Growth & Jobs | Logistics-centred education: skills for the 21st century - Part II
"The power of education extends beyond the development of skills we need for economic success. It can contribute to nation-building and reconciliation."
- Nelson Mandela
It can never be overstated the importance of education. Educating our people will be a major part of creating success for Jamaica in the Fourth Industrial Revolution. That is to say, "Education is the key tool to manage the challenges ahead. The economies of the future will be knowledge-driven. That's why we must use education to help people ride this wave of change and give them the skills they need for the new jobs of the 21st century." - Michael E. Hansen, chief executive officer, Cengage Learning.
In this age that we live in, the digital age, the information age, the age of big data - the Fourth Industrial Revolution - there is a lot of data out there, and a key skill in many jobs, if not a job in and of itself, is being able to navigate through this ocean and deliver the 'seven right', as they are known in logistics: the right product, in the right quantity and the right condition, to the right place at the right time, for the right customer at the right price.
More importantly, however, is the ability to explain this data - to tell a story with it. We are reminded that "useful data comes in the form of stories, not statistics".
People will and do pay top dollar for this skill.
Storytelling, the ancient craft, is the future.
The ability to not only collect, but to analyse, visualise and weave data together into a compelling story is a powerful skill in today's information age. What is more, data visualisation is an emerging field that is increasing in prominence in media outlets, governments, business, etc. Individuals or organisations that develop this skill set have the ability to distinguish themselves by being able to tell their stories in visually compelling ways.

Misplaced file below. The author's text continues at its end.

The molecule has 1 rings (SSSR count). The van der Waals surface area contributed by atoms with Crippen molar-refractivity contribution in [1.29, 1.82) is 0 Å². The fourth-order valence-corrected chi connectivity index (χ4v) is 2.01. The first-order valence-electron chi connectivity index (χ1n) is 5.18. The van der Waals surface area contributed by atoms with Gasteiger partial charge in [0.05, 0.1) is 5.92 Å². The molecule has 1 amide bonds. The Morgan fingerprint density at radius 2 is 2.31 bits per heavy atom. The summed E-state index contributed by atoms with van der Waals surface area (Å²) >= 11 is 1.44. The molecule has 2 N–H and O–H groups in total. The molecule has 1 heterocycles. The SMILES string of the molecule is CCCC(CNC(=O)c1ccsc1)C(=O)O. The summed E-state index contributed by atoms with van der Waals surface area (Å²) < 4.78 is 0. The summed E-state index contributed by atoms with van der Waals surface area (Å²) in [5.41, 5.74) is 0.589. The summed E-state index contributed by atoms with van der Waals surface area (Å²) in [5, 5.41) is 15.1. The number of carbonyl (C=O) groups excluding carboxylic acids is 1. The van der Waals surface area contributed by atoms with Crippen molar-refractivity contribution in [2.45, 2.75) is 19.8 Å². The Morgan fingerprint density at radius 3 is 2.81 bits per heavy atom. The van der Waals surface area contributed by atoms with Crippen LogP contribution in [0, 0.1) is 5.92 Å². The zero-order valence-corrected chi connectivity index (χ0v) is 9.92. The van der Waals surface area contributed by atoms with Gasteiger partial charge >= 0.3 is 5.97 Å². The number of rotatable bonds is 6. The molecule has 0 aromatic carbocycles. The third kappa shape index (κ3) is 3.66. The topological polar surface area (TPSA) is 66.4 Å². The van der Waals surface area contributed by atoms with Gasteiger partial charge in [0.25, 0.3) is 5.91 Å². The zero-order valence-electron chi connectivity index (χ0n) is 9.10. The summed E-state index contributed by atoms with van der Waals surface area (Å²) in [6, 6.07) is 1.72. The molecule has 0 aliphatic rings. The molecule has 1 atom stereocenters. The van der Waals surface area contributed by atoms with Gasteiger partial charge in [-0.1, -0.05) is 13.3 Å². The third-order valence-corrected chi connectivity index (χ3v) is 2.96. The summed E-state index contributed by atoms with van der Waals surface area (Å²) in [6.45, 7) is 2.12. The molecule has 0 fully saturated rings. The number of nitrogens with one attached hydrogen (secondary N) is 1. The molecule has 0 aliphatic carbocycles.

There are several free and paid Internet-based applications that let authors combine beautiful visualisations with narrative text, images, videos and social media. The applications are designed to be attractive and usable by anyone, which makes them great for education and outreach, either to the general public or to a specific audience.
Each semester, I do something different with my students. However, each semester begins the same.
I clearly remember each day when I tell the students what their assignment will be and that it will be very different from anything they have done before. Each and every time, the reaction is the same: a sense of shared amazement or horror - it's hard to tell which one, and may be it is a bit of both - can be seen in the eyes of my students. Well, I am happy to say that several months and hours of frustration and experimentation later, the students rise to the challenge, every time, and deliver some quality work.
In Part III, we will explore some of the technologies used.
- Ainsley Brown is the regulatory, trade and monitoring director at Jamaica's Special Economic Zone Authority and an adjunct lecturer at the Caribbean Maritime Institute and Excelsior Community College.